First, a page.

ECONOMY

With IMF pledge in mind, Turkey extends sale process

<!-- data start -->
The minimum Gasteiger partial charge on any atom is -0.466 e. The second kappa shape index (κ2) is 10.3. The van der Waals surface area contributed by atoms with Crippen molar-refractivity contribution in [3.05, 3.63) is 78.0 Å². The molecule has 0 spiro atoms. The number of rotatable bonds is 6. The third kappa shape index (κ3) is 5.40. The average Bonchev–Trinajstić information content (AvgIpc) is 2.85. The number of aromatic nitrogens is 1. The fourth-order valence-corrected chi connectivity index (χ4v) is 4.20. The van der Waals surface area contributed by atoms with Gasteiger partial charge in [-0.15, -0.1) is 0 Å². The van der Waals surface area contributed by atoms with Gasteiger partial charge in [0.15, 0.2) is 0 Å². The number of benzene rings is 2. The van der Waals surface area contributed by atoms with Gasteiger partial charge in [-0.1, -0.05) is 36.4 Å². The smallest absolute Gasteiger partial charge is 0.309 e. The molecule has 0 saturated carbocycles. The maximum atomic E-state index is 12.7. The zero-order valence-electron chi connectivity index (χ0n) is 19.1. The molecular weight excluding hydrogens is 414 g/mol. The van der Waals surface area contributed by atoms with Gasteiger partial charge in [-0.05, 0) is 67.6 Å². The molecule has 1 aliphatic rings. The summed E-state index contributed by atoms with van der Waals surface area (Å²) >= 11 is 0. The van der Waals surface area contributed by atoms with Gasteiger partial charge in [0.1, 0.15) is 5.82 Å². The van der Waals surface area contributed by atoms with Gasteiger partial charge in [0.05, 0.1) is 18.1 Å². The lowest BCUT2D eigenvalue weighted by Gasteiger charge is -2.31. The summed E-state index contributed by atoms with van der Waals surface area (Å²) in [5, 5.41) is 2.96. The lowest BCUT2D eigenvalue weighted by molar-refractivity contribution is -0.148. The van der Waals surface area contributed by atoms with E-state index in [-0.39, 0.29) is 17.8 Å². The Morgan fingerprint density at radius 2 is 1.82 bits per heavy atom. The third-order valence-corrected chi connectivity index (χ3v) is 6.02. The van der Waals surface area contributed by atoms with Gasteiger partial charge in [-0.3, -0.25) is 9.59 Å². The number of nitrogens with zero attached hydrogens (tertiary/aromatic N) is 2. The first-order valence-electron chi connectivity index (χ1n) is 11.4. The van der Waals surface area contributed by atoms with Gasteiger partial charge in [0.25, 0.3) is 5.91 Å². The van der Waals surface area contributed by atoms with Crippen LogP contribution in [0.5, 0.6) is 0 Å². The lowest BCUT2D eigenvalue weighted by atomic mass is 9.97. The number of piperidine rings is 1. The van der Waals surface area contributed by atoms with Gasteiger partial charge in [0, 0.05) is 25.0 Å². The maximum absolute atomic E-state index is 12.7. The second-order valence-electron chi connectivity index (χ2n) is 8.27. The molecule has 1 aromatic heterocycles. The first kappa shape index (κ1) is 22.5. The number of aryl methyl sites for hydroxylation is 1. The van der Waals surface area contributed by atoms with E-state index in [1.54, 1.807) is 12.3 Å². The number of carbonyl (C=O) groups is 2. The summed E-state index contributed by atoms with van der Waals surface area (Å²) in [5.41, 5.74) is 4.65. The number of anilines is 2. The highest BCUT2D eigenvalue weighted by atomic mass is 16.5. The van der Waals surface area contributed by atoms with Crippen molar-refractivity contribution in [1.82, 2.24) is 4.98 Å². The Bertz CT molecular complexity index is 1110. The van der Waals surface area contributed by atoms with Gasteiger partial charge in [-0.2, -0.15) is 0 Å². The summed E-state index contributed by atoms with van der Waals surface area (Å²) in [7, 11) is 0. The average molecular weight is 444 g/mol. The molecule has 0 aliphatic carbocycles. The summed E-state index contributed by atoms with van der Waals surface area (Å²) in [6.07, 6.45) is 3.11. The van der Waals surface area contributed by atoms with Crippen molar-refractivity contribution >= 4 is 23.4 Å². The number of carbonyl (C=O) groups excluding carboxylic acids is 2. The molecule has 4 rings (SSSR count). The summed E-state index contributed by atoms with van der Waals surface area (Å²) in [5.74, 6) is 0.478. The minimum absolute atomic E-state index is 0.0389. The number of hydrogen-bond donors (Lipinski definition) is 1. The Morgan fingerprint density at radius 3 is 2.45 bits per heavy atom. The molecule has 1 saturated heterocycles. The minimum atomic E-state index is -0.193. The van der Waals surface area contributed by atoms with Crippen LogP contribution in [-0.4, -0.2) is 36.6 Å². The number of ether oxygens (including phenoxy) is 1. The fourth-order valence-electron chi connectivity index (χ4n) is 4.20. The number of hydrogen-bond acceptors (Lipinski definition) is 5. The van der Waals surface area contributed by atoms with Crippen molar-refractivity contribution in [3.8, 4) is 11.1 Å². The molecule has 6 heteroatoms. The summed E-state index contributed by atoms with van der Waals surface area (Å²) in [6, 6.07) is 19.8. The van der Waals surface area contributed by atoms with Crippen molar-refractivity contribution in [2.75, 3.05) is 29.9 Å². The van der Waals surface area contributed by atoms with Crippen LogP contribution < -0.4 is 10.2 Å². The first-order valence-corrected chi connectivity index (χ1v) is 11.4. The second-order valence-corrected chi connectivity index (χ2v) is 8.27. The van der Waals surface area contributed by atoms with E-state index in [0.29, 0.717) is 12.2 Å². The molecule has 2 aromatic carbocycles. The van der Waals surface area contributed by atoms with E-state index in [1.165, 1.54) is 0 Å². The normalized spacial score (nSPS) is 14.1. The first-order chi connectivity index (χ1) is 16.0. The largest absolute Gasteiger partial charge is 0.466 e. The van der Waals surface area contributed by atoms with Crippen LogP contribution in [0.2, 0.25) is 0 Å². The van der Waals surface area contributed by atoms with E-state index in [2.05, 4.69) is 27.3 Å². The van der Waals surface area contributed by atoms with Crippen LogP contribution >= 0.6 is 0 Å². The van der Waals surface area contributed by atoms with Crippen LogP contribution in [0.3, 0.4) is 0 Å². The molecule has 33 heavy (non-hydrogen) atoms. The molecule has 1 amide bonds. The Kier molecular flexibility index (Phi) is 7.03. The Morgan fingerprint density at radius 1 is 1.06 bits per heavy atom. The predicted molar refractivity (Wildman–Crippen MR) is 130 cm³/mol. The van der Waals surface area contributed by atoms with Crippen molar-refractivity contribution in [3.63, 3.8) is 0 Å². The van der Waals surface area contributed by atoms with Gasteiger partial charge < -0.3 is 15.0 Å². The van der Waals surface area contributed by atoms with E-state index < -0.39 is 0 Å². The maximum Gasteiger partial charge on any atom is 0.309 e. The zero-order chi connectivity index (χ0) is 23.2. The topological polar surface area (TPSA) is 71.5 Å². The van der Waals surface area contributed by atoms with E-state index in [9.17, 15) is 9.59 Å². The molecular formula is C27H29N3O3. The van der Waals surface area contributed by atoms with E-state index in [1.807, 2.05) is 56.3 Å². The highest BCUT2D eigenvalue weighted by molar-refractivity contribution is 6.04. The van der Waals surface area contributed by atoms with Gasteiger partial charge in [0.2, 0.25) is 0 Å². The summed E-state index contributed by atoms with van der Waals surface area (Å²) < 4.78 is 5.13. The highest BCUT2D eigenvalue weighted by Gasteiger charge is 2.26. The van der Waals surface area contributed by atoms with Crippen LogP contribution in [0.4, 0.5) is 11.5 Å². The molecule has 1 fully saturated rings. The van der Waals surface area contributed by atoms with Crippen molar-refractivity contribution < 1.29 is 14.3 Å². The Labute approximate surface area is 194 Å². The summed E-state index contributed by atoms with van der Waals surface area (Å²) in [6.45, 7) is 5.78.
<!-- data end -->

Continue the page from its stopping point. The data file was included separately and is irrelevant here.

ANKARA (Reuters) – With just a month to fulfill an IMF pledge to sell or close its failed banks, Turkey today extended the sale process for one bank and offered details of the accounts for sale at a number of others. The IMF says it is ready to add $10 billion in fresh money to a $19-billion crisis loan deal to help Turkey recapitalize and resuscitate a state and private banking system that fell into crisis last November and this February. Under the IMF pact, Turkey has promised to sell off or close down by the end of the year the 18 weak private banks it took into state receivership under the Savings Deposit and Insurance Fund (SDIF). The IMF has praised Turkey for its actions so far in reforming its banking system, but Ankara will have to stick to the timetable to earn further loan payments. It needs the IMF money to help handle billions of dollars in debt it has taken on from the failed banks. Some have been merged and three have been sold to foreign and local bidders, including the military pension fund OYAK. The SDIF said on yesterday it had agreed to a request from OYAK that the bidding process for Etibank, which the military pension fund is also interested in, would be extended to close on December 4 from November 16. Local conglomerate Koc Holdings had earlier bid for the bank but the fund rejected its offer as too small. While the SDIF still hopes to sell some of the banks it is managing, it is selling off investment deposit accounts at other banks, emptying much of the institutions as a possible preparation for closure. The SDIF announced four sets of time deposit accounts in denominations of US dollars and Turkish lira that it was offering for sale. Many of the accounts pay high interest rates, a legacy of when creaking banks sought to draw in foreign currency deposits with attractive rates before crisis ripped through the system. The fund is selling them off in an auction to private banks it hopes will take on the cost of managing the accounts, which are 100 percent guaranteed by the state under Turkish law. Banks that bid successfully for the accounts will be given treasury debt papers as assets to balance the new liabilities they have agreed to.